Two interesting lines of political reasoning are currently doing the rounds. First, there is Rishi Sunak’s comments that NHS nurses seeking a 19% pay increase is ‘obviously unaffordable’. Superficially, that response to a 19% pay increase seems reasonable. Who asks for that much? Ever.
But it bears asking how that decision was reached. An interesting chart can be viewed here showing NHS staff pay and cost of living since 2010. What it charts is a dance as old as the NHS itself. What typically happens is staff expect inflationary pay rises and the Government insist on negotiating and then, usually, offering below inflationary pay rises. Most people carry on, mildly miffed. The effect of this is to effectively cut pay year on year in real terms. The normal argument for doing this is that, whenever they are requested, pay increases (even if they are only inflationary) are deemed ‘obviously unaffordable’.
After multiple years of these real terms pay cuts, unions eventually suggest that staff may need to strike. A pay increase taking into account the years of real terms cuts is normally mooted at this point. But such a suggestion is always going to be considerably higher than RPI because it is reflecting the years of under-inflation rises (or, as most people ultimately receive them, real terms pay cuts) that were enacted. So, the RCN’s 19% pay rise – which on the face of it may seem excessive – is factoring in the many years of below inflation rises that have chipped away at the salary. The irony here being, the 19% figure is only considered ‘obviously unaffordable’ because governments have repeatedly not granted affordable inflationary pay rises in years past. Had they consistently done that and followed the same policy today, we would be discussing less than half the percentage increase the RCN are requesting.
Sometimes, as in 2020, a significant and above inflation pay rise is mooted to stave off any strike action. That rise will usually be significantly above inflation, giving the impression of a large rise, but will still put real terms pay below the level it was in the years before the real terms pay cuts approach. As in 2020, such an increase will often stave off an immediate strike. However, it merely kicks the can down the road as the real terms cuts policy continues thereafter, bringing the larger rise (which still hadn’t put people back onto an even keel) down further. What we are witnessing, then, is the claim that a large figure is unaffordable because earlier decisions to offer inflationary pay rises were consistently rejected.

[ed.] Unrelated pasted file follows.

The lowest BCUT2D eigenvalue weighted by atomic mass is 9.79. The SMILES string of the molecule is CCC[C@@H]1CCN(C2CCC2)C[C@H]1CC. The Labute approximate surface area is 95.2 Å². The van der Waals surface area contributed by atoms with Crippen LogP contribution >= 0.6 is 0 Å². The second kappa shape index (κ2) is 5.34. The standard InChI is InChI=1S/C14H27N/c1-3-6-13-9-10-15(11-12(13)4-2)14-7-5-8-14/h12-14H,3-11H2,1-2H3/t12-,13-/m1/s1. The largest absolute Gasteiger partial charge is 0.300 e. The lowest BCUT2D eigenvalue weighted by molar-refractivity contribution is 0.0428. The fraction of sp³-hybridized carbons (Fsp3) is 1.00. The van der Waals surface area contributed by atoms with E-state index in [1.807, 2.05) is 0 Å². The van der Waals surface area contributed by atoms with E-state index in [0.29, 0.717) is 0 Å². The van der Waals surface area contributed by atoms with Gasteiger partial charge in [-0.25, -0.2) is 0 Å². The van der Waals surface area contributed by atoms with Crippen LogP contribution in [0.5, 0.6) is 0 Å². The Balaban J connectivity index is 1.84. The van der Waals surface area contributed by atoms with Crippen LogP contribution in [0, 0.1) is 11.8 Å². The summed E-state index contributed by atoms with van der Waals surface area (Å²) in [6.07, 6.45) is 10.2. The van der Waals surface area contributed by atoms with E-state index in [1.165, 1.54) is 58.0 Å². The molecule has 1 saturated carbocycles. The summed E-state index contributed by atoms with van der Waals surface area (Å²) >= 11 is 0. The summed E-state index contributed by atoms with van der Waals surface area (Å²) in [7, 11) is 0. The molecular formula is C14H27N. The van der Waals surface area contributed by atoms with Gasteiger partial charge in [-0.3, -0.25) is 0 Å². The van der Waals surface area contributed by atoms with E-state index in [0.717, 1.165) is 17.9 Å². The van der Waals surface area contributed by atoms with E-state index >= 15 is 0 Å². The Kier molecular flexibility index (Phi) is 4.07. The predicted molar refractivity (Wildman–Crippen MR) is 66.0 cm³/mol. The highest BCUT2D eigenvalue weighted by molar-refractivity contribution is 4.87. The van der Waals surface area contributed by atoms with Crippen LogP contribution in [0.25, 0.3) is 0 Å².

The second interesting line of political reasoning came this week from Nadim Zahawi. With the Prime Minister arguing RCN pay demands were ‘obviously unaffordable’, the Minister Without Portfolio has insisted those threatening strike action are somehow playing into Vladimir Putin’s hands. Which, if I’m being honest, given all of his current travails – all of his own making – it is hard to imagine Putin is rubbing his hands together with glee over the thought of NHS staff going on strike. As the RCN general secretary, Pat Cullen, right stated, ‘By refusing my requests for negotiations, Steve Barclay is directly responsible for the strike action this month. Nursing staff don’t want to be outside their hospitals; they want to be inside, feeling respected and able to provide safe care to patients’.
But the reasoning is interesting. The government have insisted on the ‘obviously unaffordable’ line, when of course, a 19% pay increase is the result of year on year below inflation rises that amounted to real terms pay cuts. It is government policy on the issue that means such a large percentage is currently being sought. It is conveniently forgotten how quickly we found the money for vaccine production during the covid pandemic (which, whilst very probably necessary, were without doubt expensive) and just how much money was wasted by the government on dodgy PPE contracts. It is interesting how what is ‘obviously unaffordable’ is never a problem when it concerns something the government are moved to do.